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  • Global Trade

Have you got your EORI number?

With the changes in EORI regulations, as of 1 May 2012 , it is more important than ever before. This new article explains some of the import and export customs procedures where traders will need an EORI number so that they can complete their mandatory declarations. It also includes a series of frequently asked questions on what happens if someone provides incorrect information on their declarations and how this can lead to penalties and prosecutions.

What is an EORI number?

EORI stands for “Economic Operators Registration and Identification number”. Companies need to use this number for customs purpose. It allows businesses and customs authorities to deal with the customs procedures in a smooth way. It is also more efficient for statistical purposes and security purposes.

Do I need an EORI number?

It depends on your situation. If you are a natural person wishing to buy goods in another country, you do not need an EORI number within the EU as long as there are no transport operations involved (no loading or unloading of goods). However, if you are buying goods abroad that will be transported by post to another member state, you must have registered with an e-mail address at least. Goods arriving from outside the European Union may require an entry summary declaration using the Single Administrative Document (SAD), as customs officials do not have access to the information contained in those documents.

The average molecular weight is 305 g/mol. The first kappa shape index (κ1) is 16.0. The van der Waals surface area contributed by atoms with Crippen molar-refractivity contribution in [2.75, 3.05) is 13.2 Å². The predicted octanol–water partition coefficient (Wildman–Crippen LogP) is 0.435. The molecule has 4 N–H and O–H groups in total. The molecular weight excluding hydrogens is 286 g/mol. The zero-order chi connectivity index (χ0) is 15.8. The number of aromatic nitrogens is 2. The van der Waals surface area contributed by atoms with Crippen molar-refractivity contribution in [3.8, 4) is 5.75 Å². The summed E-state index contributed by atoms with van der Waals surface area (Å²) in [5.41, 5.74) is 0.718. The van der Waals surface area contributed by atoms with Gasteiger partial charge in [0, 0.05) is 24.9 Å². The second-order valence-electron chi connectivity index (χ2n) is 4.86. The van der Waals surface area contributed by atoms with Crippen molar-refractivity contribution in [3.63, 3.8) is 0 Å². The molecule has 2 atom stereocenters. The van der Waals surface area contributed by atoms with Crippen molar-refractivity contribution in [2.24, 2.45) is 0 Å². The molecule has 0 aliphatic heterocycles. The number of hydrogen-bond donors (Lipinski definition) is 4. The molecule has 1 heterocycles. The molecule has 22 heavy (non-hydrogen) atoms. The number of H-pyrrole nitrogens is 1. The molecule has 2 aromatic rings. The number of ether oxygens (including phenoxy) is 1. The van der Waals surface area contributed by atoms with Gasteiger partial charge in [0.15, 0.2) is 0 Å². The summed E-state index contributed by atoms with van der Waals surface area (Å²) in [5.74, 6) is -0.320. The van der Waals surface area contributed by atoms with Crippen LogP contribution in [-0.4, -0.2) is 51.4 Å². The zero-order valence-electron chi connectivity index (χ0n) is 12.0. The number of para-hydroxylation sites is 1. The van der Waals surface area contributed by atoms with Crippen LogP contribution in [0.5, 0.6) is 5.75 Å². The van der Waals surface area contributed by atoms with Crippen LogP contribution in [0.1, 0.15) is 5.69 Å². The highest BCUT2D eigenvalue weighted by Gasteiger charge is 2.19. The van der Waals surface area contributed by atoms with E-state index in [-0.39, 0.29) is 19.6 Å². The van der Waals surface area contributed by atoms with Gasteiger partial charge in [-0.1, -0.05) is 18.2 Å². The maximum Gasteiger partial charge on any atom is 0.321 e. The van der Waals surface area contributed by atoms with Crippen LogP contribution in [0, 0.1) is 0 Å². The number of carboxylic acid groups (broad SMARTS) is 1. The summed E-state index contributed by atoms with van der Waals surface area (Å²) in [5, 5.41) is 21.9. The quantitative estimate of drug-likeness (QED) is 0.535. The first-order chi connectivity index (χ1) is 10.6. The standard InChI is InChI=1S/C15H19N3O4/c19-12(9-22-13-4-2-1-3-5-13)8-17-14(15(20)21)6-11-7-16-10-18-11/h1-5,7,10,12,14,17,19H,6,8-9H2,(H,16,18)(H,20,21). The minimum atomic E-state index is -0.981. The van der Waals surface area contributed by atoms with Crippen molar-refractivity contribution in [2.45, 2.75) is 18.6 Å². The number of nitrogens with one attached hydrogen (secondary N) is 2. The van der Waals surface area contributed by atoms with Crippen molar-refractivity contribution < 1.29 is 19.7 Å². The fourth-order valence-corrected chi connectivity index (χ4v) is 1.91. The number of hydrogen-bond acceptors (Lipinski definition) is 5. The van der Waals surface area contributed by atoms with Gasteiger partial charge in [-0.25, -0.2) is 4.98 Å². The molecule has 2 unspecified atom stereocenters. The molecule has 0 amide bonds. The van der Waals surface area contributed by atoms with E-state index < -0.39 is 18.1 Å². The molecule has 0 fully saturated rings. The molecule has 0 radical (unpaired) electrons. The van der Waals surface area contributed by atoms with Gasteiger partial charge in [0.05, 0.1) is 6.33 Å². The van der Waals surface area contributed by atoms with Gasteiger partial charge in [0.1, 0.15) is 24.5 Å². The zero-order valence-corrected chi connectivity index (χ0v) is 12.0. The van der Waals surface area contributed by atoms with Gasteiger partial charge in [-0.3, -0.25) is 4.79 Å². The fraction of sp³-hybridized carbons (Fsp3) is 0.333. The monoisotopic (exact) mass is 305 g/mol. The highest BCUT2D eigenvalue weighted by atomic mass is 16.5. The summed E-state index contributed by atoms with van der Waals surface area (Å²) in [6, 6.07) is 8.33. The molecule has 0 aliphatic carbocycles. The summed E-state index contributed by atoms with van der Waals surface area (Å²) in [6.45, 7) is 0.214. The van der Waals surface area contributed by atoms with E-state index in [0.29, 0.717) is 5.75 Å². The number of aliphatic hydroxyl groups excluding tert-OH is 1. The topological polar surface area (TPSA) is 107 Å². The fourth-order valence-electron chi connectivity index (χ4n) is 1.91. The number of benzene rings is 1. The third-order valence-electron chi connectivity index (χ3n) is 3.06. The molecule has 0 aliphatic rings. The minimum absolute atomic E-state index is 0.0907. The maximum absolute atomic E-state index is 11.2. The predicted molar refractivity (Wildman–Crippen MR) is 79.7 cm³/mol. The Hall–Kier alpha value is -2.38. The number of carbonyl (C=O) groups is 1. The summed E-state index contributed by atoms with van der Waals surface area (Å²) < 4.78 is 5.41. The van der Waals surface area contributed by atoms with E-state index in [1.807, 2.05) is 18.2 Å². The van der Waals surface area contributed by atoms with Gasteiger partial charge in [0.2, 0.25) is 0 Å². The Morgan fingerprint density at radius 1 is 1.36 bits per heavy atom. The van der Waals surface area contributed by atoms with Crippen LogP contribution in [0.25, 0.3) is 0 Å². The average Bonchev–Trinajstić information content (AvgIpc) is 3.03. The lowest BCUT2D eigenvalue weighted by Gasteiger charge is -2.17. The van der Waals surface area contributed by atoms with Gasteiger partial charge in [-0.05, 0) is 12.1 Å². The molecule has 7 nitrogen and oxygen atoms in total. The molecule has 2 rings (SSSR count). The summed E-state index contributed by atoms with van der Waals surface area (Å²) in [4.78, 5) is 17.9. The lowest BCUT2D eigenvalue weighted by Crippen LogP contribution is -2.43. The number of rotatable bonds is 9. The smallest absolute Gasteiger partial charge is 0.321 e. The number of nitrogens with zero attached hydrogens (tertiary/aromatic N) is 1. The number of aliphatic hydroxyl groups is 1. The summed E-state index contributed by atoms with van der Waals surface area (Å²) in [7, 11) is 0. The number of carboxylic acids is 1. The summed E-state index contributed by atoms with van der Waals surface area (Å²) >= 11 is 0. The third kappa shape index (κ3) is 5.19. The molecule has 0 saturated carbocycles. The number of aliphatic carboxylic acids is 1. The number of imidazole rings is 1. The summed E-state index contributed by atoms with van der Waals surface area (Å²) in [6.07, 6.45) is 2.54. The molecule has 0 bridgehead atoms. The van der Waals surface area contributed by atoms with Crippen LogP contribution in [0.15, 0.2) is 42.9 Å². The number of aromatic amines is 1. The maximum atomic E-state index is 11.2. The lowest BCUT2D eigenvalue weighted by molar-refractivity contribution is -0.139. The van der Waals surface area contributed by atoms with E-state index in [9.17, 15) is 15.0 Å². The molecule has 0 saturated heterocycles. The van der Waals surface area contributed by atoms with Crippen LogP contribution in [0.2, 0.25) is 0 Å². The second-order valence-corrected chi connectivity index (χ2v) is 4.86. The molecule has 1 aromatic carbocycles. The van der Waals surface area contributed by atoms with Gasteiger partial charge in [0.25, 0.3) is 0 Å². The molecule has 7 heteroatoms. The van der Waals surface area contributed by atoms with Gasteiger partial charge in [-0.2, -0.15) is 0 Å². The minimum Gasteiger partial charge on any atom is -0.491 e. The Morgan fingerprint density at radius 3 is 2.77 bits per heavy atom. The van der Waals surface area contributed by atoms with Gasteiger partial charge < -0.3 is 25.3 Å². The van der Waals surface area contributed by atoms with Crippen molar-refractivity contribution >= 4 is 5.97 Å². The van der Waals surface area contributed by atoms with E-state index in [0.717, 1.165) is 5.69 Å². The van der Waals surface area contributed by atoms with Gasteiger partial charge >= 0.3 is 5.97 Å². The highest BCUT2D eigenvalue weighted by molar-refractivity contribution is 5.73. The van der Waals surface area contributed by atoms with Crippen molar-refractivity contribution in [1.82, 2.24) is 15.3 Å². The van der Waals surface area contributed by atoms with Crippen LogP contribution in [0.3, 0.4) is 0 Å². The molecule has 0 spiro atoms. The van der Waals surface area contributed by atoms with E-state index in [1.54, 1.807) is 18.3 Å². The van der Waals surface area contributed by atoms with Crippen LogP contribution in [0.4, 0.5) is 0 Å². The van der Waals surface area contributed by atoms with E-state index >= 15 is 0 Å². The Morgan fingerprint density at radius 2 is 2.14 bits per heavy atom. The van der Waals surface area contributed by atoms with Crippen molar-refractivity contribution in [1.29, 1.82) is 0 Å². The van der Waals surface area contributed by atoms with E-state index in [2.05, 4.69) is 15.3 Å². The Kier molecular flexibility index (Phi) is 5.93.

If you are a company wanting to import goods or transport goods across borders between member states, you will have to get an EORI number.This new regulation has been introduced by the Customs code (Regulation 2015/2447). The reason for this change is to allow more efficient procedures and avoid duplicate registrations. What happens if someone provides incorrect information on their declarations?

Incorrect customs declarations carry a lot of risk. If the goods are found to be missing from your declaration, you may face a fine or prosecution depending on the severity of the case. In some cases, criminal charges can apply as well as seizure or disposal of goods – all with a risk of imprisonment – not forgetting court costs and VAT penalties!


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